Guinea Worm Campaign Closes In on Success

With fewer than 1,100 worldwide cases of Guinea worm disease reported in 2011, and fewer than 600 cases expected during 2012, experts believe the quarter-century-long eradication campaign, led by The Carter Center, is at a crucial tipping point.

Once endemic to 21 African and Asian nations, Guinea worm disease, also known as dracunculiasis, is a debilitating parasitic infection acquired from drinking contaminated water. No vaccine or cure exists - the only treatment is to extract the adult worm, which can grow up to one meter long, inch by excruciating inch over a period of weeks as it emerges from a burning blister in the skin.

At a case containment center in Abuyong, South Sudan, in late 2010, nurse John Lotiki slowly pulls a Guinea worm from 7-year-old Ajak Kuol Nyamchiek's leg. Although 97 percent of the world's cases of the disease were found in South Sudan last year, the country is making significant progress. The country reported 1,030 cases of Guinea worm disease in 2011, down from 1,698 in 2010. (Photo: E. Staub/The Carter Center)

Fortunately, through the use of simple tools like health education and fine mesh water filters, cases of Guinea worm have been reduced by more than 99 percent from 3.5 million in 1986. Key to the program's success has been ongoing partnerships with endemic communities, which have provided networks of tens of thousands of trained village volunteers to maintain surveillance for disease cases and provide basic treatment for victims. In some areas, with Carter Center support, these same volunteers have taken on additional activities to tackle other neglected plagues like river blindness and trachoma.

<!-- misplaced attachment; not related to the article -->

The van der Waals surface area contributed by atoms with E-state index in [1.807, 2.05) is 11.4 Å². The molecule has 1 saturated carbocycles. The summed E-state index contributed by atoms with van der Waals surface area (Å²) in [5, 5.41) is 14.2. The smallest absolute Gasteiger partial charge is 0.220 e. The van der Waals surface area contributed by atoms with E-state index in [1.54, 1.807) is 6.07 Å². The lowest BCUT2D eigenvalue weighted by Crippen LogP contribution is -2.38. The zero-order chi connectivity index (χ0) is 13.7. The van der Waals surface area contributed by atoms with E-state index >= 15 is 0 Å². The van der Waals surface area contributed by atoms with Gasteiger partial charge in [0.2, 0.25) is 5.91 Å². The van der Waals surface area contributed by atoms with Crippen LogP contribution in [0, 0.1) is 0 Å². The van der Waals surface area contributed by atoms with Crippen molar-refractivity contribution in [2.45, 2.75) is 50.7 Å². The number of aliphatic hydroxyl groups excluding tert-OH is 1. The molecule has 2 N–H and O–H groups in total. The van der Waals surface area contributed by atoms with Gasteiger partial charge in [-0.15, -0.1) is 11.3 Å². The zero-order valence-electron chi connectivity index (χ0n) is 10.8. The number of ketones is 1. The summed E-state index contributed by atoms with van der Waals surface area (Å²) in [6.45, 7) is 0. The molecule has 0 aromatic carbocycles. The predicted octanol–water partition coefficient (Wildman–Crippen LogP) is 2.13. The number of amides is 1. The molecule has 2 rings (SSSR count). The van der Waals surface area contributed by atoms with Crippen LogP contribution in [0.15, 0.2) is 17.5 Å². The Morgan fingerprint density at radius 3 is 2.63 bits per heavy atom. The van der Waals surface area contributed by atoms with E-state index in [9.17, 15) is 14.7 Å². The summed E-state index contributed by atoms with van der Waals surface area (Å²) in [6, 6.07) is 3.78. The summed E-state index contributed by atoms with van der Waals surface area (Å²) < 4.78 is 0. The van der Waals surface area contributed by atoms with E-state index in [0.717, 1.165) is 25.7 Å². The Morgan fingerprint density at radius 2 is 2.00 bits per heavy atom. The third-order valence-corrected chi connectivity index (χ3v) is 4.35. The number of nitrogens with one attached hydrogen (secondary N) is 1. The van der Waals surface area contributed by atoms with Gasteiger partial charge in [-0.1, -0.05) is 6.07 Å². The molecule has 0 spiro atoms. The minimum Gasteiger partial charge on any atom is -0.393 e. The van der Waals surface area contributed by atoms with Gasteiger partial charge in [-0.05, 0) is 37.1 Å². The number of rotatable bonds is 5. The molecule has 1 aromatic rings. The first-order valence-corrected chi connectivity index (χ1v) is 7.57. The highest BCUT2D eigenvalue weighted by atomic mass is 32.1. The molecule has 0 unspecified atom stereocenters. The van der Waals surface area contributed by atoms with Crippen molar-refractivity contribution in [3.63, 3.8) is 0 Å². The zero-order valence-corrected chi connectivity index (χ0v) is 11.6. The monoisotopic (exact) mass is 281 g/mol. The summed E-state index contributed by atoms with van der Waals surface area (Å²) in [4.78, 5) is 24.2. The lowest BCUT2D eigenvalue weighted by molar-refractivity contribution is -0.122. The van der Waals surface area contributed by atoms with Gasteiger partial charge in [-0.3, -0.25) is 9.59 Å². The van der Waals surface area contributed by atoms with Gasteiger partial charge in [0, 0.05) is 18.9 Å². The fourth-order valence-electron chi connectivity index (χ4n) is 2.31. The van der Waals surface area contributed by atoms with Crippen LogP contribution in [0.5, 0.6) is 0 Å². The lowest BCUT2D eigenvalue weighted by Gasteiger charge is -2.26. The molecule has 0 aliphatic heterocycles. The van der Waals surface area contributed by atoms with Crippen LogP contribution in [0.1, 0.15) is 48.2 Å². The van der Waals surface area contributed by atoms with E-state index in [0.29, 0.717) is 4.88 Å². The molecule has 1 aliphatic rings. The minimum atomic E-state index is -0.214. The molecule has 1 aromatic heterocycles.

In Ghana, intense and ongoing interventions, such as filtering drinking water, have resulted in successful elimination of Guinea worm disease in the country, which in 2011 celebrated its first full year without a single indigenous case of the parasitic disease. (Photo: L. Gubb/The Carter Center)

Today, focus remains on progress being made in South Sudan - which harbors the vast majority of the world's cases. Since the 2005 peace agreement ended Sudan's civil war, courageous and dedicated local health workers have had more access than ever before to endemic communities and have reduced cases dramatically from more than 20,000 in 2006 to just over 1,000 in 2011. Continued stability in the troubled region will be critical to finishing elimination.

In Terekeka, South Sudan, babies play in a camp on the Nile River, where cattle herders have migrated for water. Nomadic or transient populations present a challenge for the eradication of Guinea worm because the disease can be spread unknowingly through water, and the long incubation period makes the source difficult to trace when many groups of people move from place to place. (Photo: L. Gubb/The Carter Center)

Work also continues in Chad, where an outbreak of Guinea worm disease occurred in 2010 and 2011.

Despite these challenges, Carter Center experts say they expect major progress to continue.

"A hundred years from now, people will find it hard to believe that such a horrible disease existed," said Dr. Donald Hopkins, vice president of the Carter Center's health programs. "Whether they believe it or not, I am confident they will marvel at the work their ancestors will have done to get rid of it."

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